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There’s a lot to consider when it comes to employees using assets for private use.

 Start with a simple or not so simple question – what is the taxable benefit in kind to an employee or director when the employer allows the employee to use an asset for private use?

 The simple answer is that the employee will have a taxable benefit in kind of the ‘cash equivalent of the benefit’ which is:

The annual value (or if higher, the rent or hire charge paid by those providing the benefit)

Plus

Any expenses related to the asset’s provision (excluding the cost of acquiring or producing it and excluding also any rent or hire charge payable for the asset by those providing the benefit).

Less

Any part made good by the employee to those providing the benefit.

HMRC will treat an asset as being available for private use unless private use of the asset is specifically prohibited and no private use is, in fact, made of it.

The annual value of the use of an asset is:

    1. For land, its ‘annual rental value’ under ITEPA 2003 section 207
    2. For assets other than land, cars and vans, 20% of market value at time asset was first provided as a benefit.

‘Made good’ is where an employee gives something (usually a cash payment) to the person providing the benefit-in-kind in return for it. With effect for all benefits provided in 2017/18 or subsequent years, a general deadline of 6 July following the tax year in which the benefit is provided is introduced by which employees need to make good any part of the cost of the benefit if a deduction is to be allowed for that tax year. Voluntary pay-rolled benefits have their own deadlines for making good.

From 2017/18 the taxable value and the value on which Class 1A NICs are payable is reduced only if the benefit is made good by 6 July following the end of the tax year in which the benefit in kind is provided.

If the employee wants to make good by waiver of remuneration the ‘making good’ payment will need to be made from net earnings after deduction of PAYE and NI in the normal way.

Another key question is: what is cash equivalent?

The expense to be included in the calculation of the cash equivalent of an in-house benefit is the marginal additional expense of providing the benefit. This is the expense that the employer would have saved if the benefit had not been provided to the employee. This was established in the case of Pepper v Hart in 1992.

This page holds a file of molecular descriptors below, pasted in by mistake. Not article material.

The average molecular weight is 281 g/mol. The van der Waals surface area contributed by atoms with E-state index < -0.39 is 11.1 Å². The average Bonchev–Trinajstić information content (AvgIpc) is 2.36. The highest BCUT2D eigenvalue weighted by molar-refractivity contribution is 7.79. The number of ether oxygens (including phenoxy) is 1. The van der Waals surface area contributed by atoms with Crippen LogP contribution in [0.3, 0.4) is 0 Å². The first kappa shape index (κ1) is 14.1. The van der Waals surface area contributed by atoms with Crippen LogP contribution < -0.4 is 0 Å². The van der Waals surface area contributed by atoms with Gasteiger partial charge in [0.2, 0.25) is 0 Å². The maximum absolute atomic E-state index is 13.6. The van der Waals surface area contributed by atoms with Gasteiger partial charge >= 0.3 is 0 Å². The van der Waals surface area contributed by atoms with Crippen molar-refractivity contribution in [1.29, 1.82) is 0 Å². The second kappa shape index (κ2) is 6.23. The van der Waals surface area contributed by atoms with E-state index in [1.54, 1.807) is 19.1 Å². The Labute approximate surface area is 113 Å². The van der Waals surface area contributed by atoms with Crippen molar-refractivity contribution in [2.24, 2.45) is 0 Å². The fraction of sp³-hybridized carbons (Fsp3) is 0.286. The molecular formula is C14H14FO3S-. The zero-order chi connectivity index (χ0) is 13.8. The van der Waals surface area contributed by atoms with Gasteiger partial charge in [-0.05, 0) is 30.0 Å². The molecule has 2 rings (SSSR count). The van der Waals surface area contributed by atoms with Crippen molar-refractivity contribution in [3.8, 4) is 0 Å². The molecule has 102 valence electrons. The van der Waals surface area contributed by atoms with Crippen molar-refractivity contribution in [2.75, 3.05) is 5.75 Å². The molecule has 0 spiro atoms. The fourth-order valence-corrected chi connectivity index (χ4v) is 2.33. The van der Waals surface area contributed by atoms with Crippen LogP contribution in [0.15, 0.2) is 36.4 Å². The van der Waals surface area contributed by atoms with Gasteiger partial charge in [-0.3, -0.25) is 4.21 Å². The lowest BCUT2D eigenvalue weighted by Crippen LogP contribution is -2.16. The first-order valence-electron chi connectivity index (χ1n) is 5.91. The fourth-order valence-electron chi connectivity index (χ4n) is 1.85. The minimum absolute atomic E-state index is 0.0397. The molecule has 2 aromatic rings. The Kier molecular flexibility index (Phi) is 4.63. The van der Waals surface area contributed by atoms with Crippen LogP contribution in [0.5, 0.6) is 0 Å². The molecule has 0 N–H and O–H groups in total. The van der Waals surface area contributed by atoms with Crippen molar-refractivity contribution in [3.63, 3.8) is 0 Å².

There are always anomalies and it is worthwhile checking through HMRC manuals. Examples include:

  • school fees where HMRC will normally accept that no additional benefit arises where teachers pay 15% or more of normal school fees if their child or children attend the school in which they teach
  • where a negligible cost arises. HMRC has indicated that nil or negligible cost arises in the following cases:
    • rail or bus travel by employees (provided fare-payers are not displaced);
    • goods sold to employees for less than the wholesale price; and
    • provision of professional services not requiring additional staffing (excluding disbursements).

There will always be a number of adjustments to be made. Errors can occur around areas such as transfer of a used asset and apportionment of the cash equivalent of the benefit.

 Transfer of a used asset

Where the benefit is the transfer of an asset after it has been used or has depreciated since the transferor acquired it, the cost of the benefit is the market value at the time of the transfer.

If the asset (other than a car or van) was first applied for the provision of any benefit for a person or for members of his family or household by reason of his employment after 5 April 1980 – and a person (whether or not the present transferee) has been chargeable to tax on its use – the cost of the benefit (unless a higher benefit is obtained by taking market value at the time of transfer) is its market value when it was first applied less the total cost of the benefit of the use of the asset in the years up to and including the year of transfer. This alternative does not apply to computer equipment or cycles for which different rules apply.

 Apportionment of the cash equivalent of the benefit

For 2017/18 onwards, if the asset is unavailable for private use for part of the year, then the cost of the benefit (computed as above) is time-apportioned by reference to the number of days in the tax year on which the asset is available for private use.

Also for 2017/18 onwards, if an asset is available for more than one employee’s private use at the same time, the cost of the benefit for each employee is reduced on a just and reasonable basis, with the proviso that the aggregate for all such employees cannot exceed the total cost of the benefit (before any apportionment).

 Typical example

On 5 April 2019  employer A Ltd sold some furniture to their employee Mr B for £200. A Ltd had previously leased the furniture to Mr B for £10 per month from 6 April 2017 when the market value was £2,000. At 5 April 2019 the market value of the furniture was £500. A Ltd bought the furniture on 5 April 2017; its business is not connected with the manufacture of furniture.

 View this worked example for further insight

Article from ACCA In Practice